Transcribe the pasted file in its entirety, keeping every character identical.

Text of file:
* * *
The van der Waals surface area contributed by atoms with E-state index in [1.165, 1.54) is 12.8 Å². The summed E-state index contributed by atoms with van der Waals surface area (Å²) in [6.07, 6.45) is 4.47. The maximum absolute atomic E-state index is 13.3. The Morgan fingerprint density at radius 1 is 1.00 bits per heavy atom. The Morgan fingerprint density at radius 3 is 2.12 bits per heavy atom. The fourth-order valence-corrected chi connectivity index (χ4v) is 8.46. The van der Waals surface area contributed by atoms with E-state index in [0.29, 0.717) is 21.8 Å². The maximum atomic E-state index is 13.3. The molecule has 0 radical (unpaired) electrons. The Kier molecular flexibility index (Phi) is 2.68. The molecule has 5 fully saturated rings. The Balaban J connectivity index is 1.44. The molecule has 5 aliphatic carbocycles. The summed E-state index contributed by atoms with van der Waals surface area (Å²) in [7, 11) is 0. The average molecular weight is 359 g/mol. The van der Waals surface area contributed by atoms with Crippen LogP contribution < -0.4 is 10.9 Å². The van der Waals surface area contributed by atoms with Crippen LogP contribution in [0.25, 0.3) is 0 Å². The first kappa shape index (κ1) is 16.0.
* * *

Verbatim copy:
The van der Waals surface area contributed by atoms with E-state index in [1.165, 1.54) is 12.8 Å². The summed E-state index contributed by atoms with van der Waals surface area (Å²) in [6.07, 6.45) is 4.47. The maximum absolute atomic E-state index is 13.3. The Morgan fingerprint density at radius 1 is 1.00 bits per heavy atom. The Morgan fingerprint density at radius 3 is 2.12 bits per heavy atom. The fourth-order valence-corrected chi connectivity index (χ4v) is 8.46. The van der Waals surface area contributed by atoms with E-state index in [0.29, 0.717) is 21.8 Å². The maximum atomic E-state index is 13.3. The molecule has 0 radical (unpaired) electrons. The Kier molecular flexibility index (Phi) is 2.68. The molecule has 5 fully saturated rings. The Balaban J connectivity index is 1.44. The molecule has 5 aliphatic carbocycles. The summed E-state index contributed by atoms with van der Waals surface area (Å²) in [7, 11) is 0. The average molecular weight is 359 g/mol. The van der Waals surface area contributed by atoms with Crippen LogP contribution < -0.4 is 10.9 Å². The van der Waals surface area contributed by atoms with Crippen LogP contribution in [0.25, 0.3) is 0 Å². The first kappa shape index (κ1) is 16.0.